Darnold had a stellar career at one of the most recognizable schools in America, USC, capturing a Rose Bowl in his first year with the Trojans, and piling up a 20-4 record. At 6″3 221, the kid, don’t underestimate the word kid, looks like an NFL quarterback.

“He’s perfect. It’s been a long time since we’ve had someone like that taking the snaps.  Sanchez was a tease, Pennington left us, and thats it, nobody,” Mike says with his thick Jersey accent that sounds like he’s from outer space out here in Idaho.

The Draft starts, and as expected, Mayfield goes first, much to the delight of Mike, and New York fans everywhere.

Next is the the Jets roommate, the Football Giants. Though Saquon Barkley is still available, Mike is nervous. “I mean, Eli is old, they need a QB, and I know that if they take Darnold, we’d be dumb enough to take Barkley.”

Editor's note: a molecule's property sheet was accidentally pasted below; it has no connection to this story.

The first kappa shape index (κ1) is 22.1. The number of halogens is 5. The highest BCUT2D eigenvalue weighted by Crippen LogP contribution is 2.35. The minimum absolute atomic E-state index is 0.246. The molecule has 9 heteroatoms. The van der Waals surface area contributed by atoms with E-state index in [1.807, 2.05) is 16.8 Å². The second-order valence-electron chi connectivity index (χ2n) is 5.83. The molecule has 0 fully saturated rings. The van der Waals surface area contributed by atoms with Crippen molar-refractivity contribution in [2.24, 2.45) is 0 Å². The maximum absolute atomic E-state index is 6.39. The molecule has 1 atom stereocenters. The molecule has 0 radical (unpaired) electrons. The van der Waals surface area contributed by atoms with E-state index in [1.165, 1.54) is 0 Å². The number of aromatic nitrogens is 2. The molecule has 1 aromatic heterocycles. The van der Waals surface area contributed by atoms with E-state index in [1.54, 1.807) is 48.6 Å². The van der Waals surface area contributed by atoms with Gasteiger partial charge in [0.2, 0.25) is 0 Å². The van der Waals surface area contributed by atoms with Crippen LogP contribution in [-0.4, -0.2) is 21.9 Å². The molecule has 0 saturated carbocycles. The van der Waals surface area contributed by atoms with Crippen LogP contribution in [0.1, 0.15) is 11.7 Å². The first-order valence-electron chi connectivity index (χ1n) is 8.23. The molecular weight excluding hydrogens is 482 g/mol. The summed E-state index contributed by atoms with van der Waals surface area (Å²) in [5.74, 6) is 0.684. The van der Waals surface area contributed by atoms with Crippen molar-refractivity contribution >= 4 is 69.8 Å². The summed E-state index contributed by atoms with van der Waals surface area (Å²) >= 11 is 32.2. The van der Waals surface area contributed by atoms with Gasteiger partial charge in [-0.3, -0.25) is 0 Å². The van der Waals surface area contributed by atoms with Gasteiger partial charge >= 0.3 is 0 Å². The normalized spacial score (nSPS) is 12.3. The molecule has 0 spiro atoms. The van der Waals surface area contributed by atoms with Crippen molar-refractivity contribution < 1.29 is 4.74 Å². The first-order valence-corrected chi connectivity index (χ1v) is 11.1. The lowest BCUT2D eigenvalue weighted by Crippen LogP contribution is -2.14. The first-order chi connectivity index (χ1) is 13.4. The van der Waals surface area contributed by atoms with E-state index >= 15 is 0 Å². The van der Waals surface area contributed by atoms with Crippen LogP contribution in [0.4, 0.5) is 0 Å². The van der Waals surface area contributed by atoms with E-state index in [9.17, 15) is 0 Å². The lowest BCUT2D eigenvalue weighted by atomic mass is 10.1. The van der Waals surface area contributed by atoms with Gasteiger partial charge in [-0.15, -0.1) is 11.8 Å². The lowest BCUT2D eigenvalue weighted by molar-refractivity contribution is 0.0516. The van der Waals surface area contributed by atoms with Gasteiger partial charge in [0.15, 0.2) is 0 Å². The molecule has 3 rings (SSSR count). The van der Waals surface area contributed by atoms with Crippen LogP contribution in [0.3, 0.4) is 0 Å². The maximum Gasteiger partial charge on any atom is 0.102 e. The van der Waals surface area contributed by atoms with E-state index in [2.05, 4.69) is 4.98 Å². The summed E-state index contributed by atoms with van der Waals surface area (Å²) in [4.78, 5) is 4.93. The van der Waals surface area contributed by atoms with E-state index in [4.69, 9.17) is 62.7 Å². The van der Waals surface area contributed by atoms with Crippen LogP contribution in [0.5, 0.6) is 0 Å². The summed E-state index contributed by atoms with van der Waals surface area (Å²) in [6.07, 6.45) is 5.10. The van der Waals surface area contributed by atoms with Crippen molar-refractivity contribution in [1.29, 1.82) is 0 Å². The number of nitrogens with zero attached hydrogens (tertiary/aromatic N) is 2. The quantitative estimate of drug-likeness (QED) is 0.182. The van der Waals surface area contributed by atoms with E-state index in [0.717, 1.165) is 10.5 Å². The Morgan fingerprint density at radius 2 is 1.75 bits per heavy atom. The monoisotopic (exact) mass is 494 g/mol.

Though taking Barkley wouldn’t necessarily be “dumb” I see where Mike is coming from. The missing part from the Jets having success since, well, the 1960’s, is the quarterback position. The last QB from the Jets that made a Pro Bowl…..Brett Favre in 2008, whose stint in a New York uniform was so short that Mike completely forgot about him being his starting quarterback for a season.

Meanwhile the Giants are on the clock, and they take Barkley.

The Jets are next.

Mike is standing, as he has been since the beginning of the draft, and now pacing in his small living room, but looks confident, but still can’t stop moving.